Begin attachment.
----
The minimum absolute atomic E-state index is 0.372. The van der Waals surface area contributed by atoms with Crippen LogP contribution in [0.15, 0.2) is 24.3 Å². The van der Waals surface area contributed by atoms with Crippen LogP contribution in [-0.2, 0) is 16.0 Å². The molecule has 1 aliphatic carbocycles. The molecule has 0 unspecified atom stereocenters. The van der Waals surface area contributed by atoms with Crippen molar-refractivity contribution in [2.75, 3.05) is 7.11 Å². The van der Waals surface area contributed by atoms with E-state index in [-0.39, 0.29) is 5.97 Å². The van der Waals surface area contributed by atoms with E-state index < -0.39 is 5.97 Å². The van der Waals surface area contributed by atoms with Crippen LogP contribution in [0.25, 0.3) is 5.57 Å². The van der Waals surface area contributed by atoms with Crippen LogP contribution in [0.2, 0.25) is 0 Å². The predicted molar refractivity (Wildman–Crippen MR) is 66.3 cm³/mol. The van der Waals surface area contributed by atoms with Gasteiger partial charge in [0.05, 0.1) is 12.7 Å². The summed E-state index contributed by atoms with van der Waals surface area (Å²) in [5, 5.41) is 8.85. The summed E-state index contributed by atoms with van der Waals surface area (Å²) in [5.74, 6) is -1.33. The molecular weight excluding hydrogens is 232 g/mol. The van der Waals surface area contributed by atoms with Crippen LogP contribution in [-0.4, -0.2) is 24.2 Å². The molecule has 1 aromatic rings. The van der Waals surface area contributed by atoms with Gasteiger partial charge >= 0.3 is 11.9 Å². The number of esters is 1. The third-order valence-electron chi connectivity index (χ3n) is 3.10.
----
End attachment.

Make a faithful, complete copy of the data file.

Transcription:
The minimum absolute atomic E-state index is 0.372. The van der Waals surface area contributed by atoms with Crippen LogP contribution in [0.15, 0.2) is 24.3 Å². The van der Waals surface area contributed by atoms with Crippen LogP contribution in [-0.2, 0) is 16.0 Å². The molecule has 1 aliphatic carbocycles. The molecule has 0 unspecified atom stereocenters. The van der Waals surface area contributed by atoms with Crippen molar-refractivity contribution in [2.75, 3.05) is 7.11 Å². The van der Waals surface area contributed by atoms with E-state index in [-0.39, 0.29) is 5.97 Å². The van der Waals surface area contributed by atoms with E-state index < -0.39 is 5.97 Å². The van der Waals surface area contributed by atoms with Crippen LogP contribution in [0.25, 0.3) is 5.57 Å². The van der Waals surface area contributed by atoms with Crippen LogP contribution in [0.2, 0.25) is 0 Å². The predicted molar refractivity (Wildman–Crippen MR) is 66.3 cm³/mol. The van der Waals surface area contributed by atoms with Gasteiger partial charge in [0.05, 0.1) is 12.7 Å². The summed E-state index contributed by atoms with van der Waals surface area (Å²) in [5, 5.41) is 8.85. The summed E-state index contributed by atoms with van der Waals surface area (Å²) in [5.74, 6) is -1.33. The molecular weight excluding hydrogens is 232 g/mol. The van der Waals surface area contributed by atoms with Crippen LogP contribution in [-0.4, -0.2) is 24.2 Å². The molecule has 1 aromatic rings. The van der Waals surface area contributed by atoms with Gasteiger partial charge >= 0.3 is 11.9 Å². The number of esters is 1. The third-order valence-electron chi connectivity index (χ3n) is 3.10.